3. Many will cut a ply core to gull-wing shape, add foam to each side and fair to eye and then cover with cloth. Those anxious to get on the water will simply purchase carbon tubes and go with straight round cross beams. I think part of the multihull appeal is to make it look like a real tri with the gull-wing cross beams - but it does add extra work. On my first F-48, I laminated up a series of very thin cedar strips to form the curved beams. A bit heavier than carbon and foam, but they retain the desired “wood” look which I personally enjoy. They are finished “clear” so the various wood color of laminations show.

A French site by Jean Margail has drawing for WATER RESIST which has hulls that resemble the old “Phillips” catamaran with the wave-piercing bows. You can also get the plans free by emailing him. (He also has plans for a 2 Meter sized cat!) See photos below - my hulls with curved wooden beams - a completed Water Resist F-48/Mini40 - and line drawings of the boat in general for reference.

Good luck with the prospective build. ADDED: PS - where are you located?

Thanks for the quick reply,

I think I did run across the water resist plans as well. Any plan best suited for a tri newbe to get around in tacks?

I did see a later tri from Andy called the express train (based on a Mongoose??) and the floats shape looked like it was at max depth at the bow. Would this added depth give the added bouyancy up forward as well? Thats one advantage to the foam. I can add volume pretty easily.

I’ll have to build it with the gull wing arms. That is what makes the boat in my opinion.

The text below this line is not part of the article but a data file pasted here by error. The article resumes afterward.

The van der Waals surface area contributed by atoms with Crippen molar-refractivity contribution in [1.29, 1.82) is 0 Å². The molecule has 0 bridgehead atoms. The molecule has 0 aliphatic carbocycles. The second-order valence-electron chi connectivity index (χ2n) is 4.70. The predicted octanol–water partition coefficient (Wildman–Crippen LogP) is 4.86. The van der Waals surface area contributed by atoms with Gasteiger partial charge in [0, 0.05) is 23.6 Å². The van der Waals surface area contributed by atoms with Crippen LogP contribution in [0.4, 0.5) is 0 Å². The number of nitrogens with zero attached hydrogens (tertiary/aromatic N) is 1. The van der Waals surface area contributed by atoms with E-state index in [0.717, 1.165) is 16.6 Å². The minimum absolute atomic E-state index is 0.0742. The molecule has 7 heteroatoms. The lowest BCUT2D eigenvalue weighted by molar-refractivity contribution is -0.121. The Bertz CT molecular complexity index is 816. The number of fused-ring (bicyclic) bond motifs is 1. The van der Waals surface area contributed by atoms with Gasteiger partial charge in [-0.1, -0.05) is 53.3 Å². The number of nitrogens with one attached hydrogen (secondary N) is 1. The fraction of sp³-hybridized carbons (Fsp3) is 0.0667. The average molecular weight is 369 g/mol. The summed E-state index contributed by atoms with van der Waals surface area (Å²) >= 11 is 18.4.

I’m located outiside of Austin texas and currently sail a Vic, Star45 and Disco IOM.


Sorry - but I’m not familiar with “Express Train” lines.

Yes - foam is easy to modify and a pretty fast build, although some guys are really quick laying down balsa strips.

Would love to see a tri down that way. Kris Harig was instrumental in setting up the 1 Meter trimarans, and he was in Tulsa as I recall. He kind of dropped out of sight, and not sure if he stops in to read forum or not.

Try the 1/8 or 1/4 inch plywood to cut out the general gull-wing form shape (viewed from bow) and then add foam in front and in back to shape. Once you get what you like, you can add glass and mounting connections at each end of the beams.

I’m pretty sure the ‘Express’ pre dates the ‘Freight’ which in turn pre dates the ‘Ghost’.
Important to get the trains lined up right

How are the arms connected to the floats? With the gull wing arms turned down at the floats, it looks like the arm penetrates the hull into socket tubes? How is the arm connected to the main hull?

Noticed the fiberglass on foam construction method. This might be the best of both worlds. Are the foam pieces in half and is there an small overlap section to glass together? Or do the FG pieces butt up and then connect the halves with FG tape? Seems like butting them together would be tough to line up perfectly.

Thanks everybody, looks like I have a new fall/winter project.


When time permits, I will post some construction drawings I happened to find an a site in Brazil. Local lady of latin backgound did a little translation, but said it was Portugese so some pages aren’t translated since she wasn’t sure. Not being a sailor didn’t help her with translation either.

By the way - I ran across the photo of my glue-up process for the cedar cross-beams that were laminated. 4 inch PVC pipe cut into narrow slices, and then cut through in one location makes for excellent, easy to make and inexpensive clamps. The general shape was cut from 3/4 inch chip-board, slightly undersize to allow for some springback. They slide into glass slots in each float and are held in place by machine bolt into a 'T" nut. They are thru-bolted into aluminum backing plate on main hull. Plate is embedded into main hull and glassed in place.

That will be great if I can get a tri building guide. Even if it is in Portuguese.

I do like the idea of the floats having sockets and detaching from the arms as needed.